How to Use a Stripboard
In this video we'll cover the process of creating a shooting schedule using StudioBinder's Stripboard page. We'll cover importing scripts, assigning cast and locations, reordering strips, adding banners, day breaks, and exporting a final shooting schedule.
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Hi, I’m Chris from StudioBinder, and this is a guided walkthrough of the stripboard page.
With this stripboard functionality you can easily import screenplays, create shooting schedules, and seamlessly transition them to call sheets.
By setting up a shooting schedule within StudioBinder, your team can better plan and prepare your shoots, which means a smoother production experience with less surprises.
So let’s take a look at it right now.
2: Getting Started
Getting started with a stripboard is incredibly easy and fast.
If you have a script, you can just click this button, and drag-and-drop your Final Draft script right in.
In just a few seconds, all of your script details will be imported. Scene information, script locations, characters, page counts, and more.
As you can see, strips are automatically color-coded by industry standards.
If you want to add or edit a scene manually, you can do that as well.
If you click here, you can see a preview of the scene in script format…or click here to read the screenplay in its entirety.
It literally takes seconds to add everything and get the ball rolling.
3: Assigning Cast & Locations to Shooting Schedules
So now that we have a script imported, I want to show you how easy it is to create a shooting schedule.
First let’s assign our talent and shooting locations.
Characters are automatically assigned to a scene if they have dialogue.
But many times you have non-speaking characters in a scene, so we made it easy to assign more.
- just click here to see all the imported characters…
- …and select the ones you want to add…
- And click away…done.
Assigning a shooting location works the same way, just click on the column…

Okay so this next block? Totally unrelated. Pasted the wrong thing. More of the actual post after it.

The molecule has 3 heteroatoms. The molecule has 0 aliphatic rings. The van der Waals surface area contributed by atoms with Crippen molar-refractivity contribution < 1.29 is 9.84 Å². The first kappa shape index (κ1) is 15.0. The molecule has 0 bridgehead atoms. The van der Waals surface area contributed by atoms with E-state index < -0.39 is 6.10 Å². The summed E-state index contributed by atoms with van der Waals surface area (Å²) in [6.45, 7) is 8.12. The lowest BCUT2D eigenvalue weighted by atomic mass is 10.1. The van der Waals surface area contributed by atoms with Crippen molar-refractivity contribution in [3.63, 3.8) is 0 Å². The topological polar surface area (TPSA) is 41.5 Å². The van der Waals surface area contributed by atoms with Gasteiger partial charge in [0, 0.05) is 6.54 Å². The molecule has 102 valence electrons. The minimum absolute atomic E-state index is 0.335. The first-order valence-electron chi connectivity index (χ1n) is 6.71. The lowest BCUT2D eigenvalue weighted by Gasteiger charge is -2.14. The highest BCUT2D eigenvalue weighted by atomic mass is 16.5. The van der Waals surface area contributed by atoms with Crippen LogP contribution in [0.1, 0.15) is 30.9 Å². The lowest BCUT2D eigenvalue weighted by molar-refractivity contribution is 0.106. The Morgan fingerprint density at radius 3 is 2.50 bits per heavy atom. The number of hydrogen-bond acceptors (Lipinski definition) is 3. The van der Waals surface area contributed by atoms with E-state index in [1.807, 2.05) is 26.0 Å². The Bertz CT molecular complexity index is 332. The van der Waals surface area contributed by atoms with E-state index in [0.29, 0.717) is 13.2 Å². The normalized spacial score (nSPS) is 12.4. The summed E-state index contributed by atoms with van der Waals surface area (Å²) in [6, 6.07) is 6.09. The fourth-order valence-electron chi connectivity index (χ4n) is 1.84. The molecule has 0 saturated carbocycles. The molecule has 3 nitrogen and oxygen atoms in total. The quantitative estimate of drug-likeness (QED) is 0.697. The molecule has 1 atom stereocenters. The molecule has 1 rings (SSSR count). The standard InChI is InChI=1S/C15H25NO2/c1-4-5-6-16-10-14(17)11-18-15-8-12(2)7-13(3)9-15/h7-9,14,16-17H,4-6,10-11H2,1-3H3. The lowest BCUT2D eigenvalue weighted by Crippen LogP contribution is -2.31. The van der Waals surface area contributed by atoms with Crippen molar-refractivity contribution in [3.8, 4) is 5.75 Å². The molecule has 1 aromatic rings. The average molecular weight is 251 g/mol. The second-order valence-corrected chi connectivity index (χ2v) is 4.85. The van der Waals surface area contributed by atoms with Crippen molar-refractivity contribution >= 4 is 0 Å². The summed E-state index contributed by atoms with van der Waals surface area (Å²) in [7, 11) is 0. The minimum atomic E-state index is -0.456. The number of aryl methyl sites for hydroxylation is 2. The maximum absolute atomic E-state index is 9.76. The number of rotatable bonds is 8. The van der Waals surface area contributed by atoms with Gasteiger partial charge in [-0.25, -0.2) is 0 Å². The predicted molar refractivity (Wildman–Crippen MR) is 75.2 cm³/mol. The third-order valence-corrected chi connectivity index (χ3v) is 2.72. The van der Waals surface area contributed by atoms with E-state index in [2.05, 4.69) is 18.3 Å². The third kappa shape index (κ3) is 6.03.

- …and select a location.
- …If you want to add a new location, just click here.
- I’ll label this one “La Sirenita”…
- …and search for an address…
- …and click “Create”
…and now you can see the shooting location has been immediately assigned to the scene.
4: How to Reorder a Shooting Schedule
Reordering scenes couldn’t be easier.
Just select a strip, and drag.
We also built in an auto-reordering feature to group scenes based on criteria of your choice. This turbo-charges the workflow and gets you pretty close to the finish line in seconds.
Just click the “Reorder” button up here…
- …and then select your sorting criteria.
- If you’ve already assigned locations to your scenes by this point, we suggest setting “Shooting Location” as the initial sorting since it’ll group all of your scenes by their respective locations. If you don’t have shooting locations assigned yet, then select “Script Location”, which sorts by scene headings.
- You also have the option to set secondary sorting. I’ll just disable these for now…
- If you look down here, you also have the option to add Day Breaks. Day Breaks mark the end of a shooting day. I’ll go ahead and enable this…
- …and set it to add a Day Break every 6 pages…
- …and then click “Reorder Stripboard.”
So with just a few clicks, the entire stripboard is automatically ordered for me by shooting location WITH Day Breaks added every 6 pages.
So all you would need to do now is finetune the ordering as you see fit.
As I do that, you can see the day breaks automatically update the day and page counts.
To help speed up this process even further, we developed cut-and-paste hot keys, so you can move large groups of strips, or even entire days, in an instant. Just select some strips…
- …hit CMD-X….
- …select the strip I want to paste the scenes under…
- …and hit CMD-V to paste. Done.
You can also specify important notes on your stripboard using Banners.
So for example, if you look here, you can see that halfway through this shoot day, my shooting location changes. The time to move between locations should be factored into my schedule. To emphasize this, I can add a banner and label it, Company Move.